The design structures are already there, now we just need to fill it with content.

Madlibs Lesson

This past week, I decided to use Madlibs in class for the 1st years. I was a little nervous because in the 3 years I’ve been here, I wanted to do Madlibs, but wasn’t exactly sure how to manage the lesson so that the students could understand the humor in it. I finally just dove in and prepared the lesson to take it a step at a time.

Students should understand what sort of passage they’re modifying first. So I made an example of what the passage should sound like ideally.

My “Dream Person” should be very adventurous and friendly. They should have a physique like David Bowie, a profile like Ayase Haruka, and the personality of a cat. They must be polite and must always remember to wash my dishes, to put away their clothes, and to take my hand when crossing the street. They should move gracefully, have a soothing voice, and should always dress fashionably. I would also like them to be a great dancer, and when we are alone they should whisper sweet nothings into my ear and massage my tired shoulders. I know such a person is hard to find. In fact, the only person I can think of is____!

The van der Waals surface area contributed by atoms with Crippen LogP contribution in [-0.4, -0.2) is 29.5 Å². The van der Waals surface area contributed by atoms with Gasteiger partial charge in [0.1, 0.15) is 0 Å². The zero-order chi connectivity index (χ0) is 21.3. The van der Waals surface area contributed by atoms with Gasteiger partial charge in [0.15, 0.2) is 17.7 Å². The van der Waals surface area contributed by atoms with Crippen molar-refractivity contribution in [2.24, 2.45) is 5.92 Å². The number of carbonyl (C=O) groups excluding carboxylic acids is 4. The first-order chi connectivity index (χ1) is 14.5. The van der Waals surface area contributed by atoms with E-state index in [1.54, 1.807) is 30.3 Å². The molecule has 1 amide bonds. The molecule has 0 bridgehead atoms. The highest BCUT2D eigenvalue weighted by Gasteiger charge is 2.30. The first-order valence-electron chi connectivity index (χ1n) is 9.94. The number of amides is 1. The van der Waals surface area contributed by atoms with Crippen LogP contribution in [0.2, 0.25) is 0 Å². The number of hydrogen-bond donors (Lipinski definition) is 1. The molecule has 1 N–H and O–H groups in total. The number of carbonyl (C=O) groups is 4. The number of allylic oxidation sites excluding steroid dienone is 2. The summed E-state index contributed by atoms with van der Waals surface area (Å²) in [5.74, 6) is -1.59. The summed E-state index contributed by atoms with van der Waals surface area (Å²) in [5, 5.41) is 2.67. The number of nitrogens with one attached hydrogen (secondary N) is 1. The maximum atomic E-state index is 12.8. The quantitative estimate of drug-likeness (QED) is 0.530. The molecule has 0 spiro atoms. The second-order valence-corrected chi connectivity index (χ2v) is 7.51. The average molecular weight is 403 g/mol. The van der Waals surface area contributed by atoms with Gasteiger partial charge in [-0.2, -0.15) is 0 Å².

I needed the JTE to help the students understand the passage to speed up the instructions, so Japanese was used a bit to translate, in addition to using simpler English explanations, as well as my WTF gesticulations.

For the lower-level classes, we split the students into 2 or 4 groups, whereas the higher-level students broke off into pairs. Their MadLib had 21 entries, so for a small group of 6 or 7, each student is responsible for at least 3 words. The JTE and I explained all the parts of speech to the students. When everyone is done, each student reports their words to the rest of the group to make the funny story.

This worked so much better than I thought. The students were focused on the task, making sure with each other their words were correct, looking for interesting words in their word banks, asking the JTE and I to confirm that their words met the requirement, asking their peers to spell, and were listening intently. When they finished, it was up to the JTE and I to help them imagine their story with a bit of translating. After that, we had half the members from each group switch out to read to each other their story, and to explain to their partner the non-sensical. The students really enjoyed how crazy everything sounded, and most of the sentences were simple enough to sustain some disbelief. Some commented how awesome (or possibly inappropriate…やばい!) the activity was.

Definitely one of my more fun classes. I collected their stories to have them appear randomly on page load here to enjoy.